Philadelphia is pausing some of its reopening plans as new cases of the coronavirus increase and will not allow indoor dining or gyms and fitness centers to open Friday as previously planned.
The city will, however, allow indoor shopping malls, casinos, museums, and libraries to open Friday, with strict mask-wearing requirements and other health precautions in place, Health Commissioner Thomas Farley announced Tuesday. No eating or drinking will be permitted indoors at those establishments.
“We want to get our economy going as much as we can, but we don’t want the virus to re-surge,” Farley said. “So it’s always a tough balancing act and we feel that this is the right decision at this point.”
Farley said 142 new confirmed cases of COVID-19 in city residents were reported in the past day, raising concern about rising case counts, especially among teens who have participated in social gatherings or traveled to the Jersey Shore.
The number of cases confirmed in Philadelphia residents in the last week is higher than the previous week, Farley said.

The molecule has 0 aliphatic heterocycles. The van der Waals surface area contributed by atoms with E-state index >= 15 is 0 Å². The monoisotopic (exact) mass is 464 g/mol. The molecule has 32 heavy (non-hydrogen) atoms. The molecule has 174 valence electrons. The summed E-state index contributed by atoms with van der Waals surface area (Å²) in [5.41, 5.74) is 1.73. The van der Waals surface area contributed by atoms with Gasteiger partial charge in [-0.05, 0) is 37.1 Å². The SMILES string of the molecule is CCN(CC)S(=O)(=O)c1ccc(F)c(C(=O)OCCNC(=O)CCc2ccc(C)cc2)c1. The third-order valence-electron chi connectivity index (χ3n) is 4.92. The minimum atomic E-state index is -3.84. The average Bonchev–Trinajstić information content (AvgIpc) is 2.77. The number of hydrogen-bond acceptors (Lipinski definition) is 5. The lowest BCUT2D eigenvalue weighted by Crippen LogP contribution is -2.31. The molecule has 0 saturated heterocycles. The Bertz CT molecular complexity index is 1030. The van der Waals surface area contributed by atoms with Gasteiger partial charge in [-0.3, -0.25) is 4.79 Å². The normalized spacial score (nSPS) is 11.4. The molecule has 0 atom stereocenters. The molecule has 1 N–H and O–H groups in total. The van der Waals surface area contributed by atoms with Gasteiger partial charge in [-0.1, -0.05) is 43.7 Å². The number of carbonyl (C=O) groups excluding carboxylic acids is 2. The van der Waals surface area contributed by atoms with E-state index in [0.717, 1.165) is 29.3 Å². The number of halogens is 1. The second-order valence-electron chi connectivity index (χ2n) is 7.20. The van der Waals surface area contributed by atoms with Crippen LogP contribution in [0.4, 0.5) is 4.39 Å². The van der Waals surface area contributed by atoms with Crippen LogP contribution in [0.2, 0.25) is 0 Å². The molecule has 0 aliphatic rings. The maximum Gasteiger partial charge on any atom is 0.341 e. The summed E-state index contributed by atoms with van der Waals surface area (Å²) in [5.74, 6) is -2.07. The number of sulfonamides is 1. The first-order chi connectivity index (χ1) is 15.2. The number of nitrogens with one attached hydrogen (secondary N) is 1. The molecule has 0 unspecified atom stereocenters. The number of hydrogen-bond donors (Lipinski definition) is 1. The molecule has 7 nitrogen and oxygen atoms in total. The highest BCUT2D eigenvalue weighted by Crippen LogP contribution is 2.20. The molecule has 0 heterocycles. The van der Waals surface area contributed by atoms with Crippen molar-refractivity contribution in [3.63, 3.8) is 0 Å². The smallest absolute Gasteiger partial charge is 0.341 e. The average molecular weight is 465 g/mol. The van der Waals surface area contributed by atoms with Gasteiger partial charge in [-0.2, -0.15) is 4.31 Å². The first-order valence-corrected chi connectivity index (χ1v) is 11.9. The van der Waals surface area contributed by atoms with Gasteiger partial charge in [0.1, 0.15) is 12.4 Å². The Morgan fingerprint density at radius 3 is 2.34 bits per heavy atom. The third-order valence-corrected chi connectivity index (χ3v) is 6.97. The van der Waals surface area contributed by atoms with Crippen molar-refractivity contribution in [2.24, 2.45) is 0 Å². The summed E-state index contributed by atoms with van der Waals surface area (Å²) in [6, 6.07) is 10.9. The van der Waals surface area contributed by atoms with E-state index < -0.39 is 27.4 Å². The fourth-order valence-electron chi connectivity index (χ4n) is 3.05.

City officials have interviewed people with the coronavirus infection and found that a number of them reported recent trips to the Shore, where they shared beach houses or socialized at bars or restaurants, Farley said.
Philadelphia also reported five additional deaths Tuesday due to the coronavirus. To date, 1,584 city residents have died of COVID-19 and the city has reported 26,133 confirmed cases of the virus.
Further reopening will be on hold until Aug. 1, Farley said, but the city will re-evaluate progress weekly.
“It’s clear we will be living with this virus for a long time,” Farley said.
He acknowledged that some restaurant owners may have already purchased additional food and materials in anticipation for starting indoor dining this week. If the city focuses on activities that can reopen safely with mask wearing, he said, cases will can continue decreasing.
”I do think that there’s a middle ground that we can find where we aren’t totally opening up the economy but we can get along,” Farley said.
Businesses that have already been permitted to reopen will remain open, Farley said, including hair salons and outdoor dining at restaurants.
But he warned that the city may need to close some of those activities if cases continue to increase.
“If cases rise here in Philadelphia it is possible that we will have to backtrack and close activities that we are currently allowing or that we are starting to allow reopening as of Friday,” he said.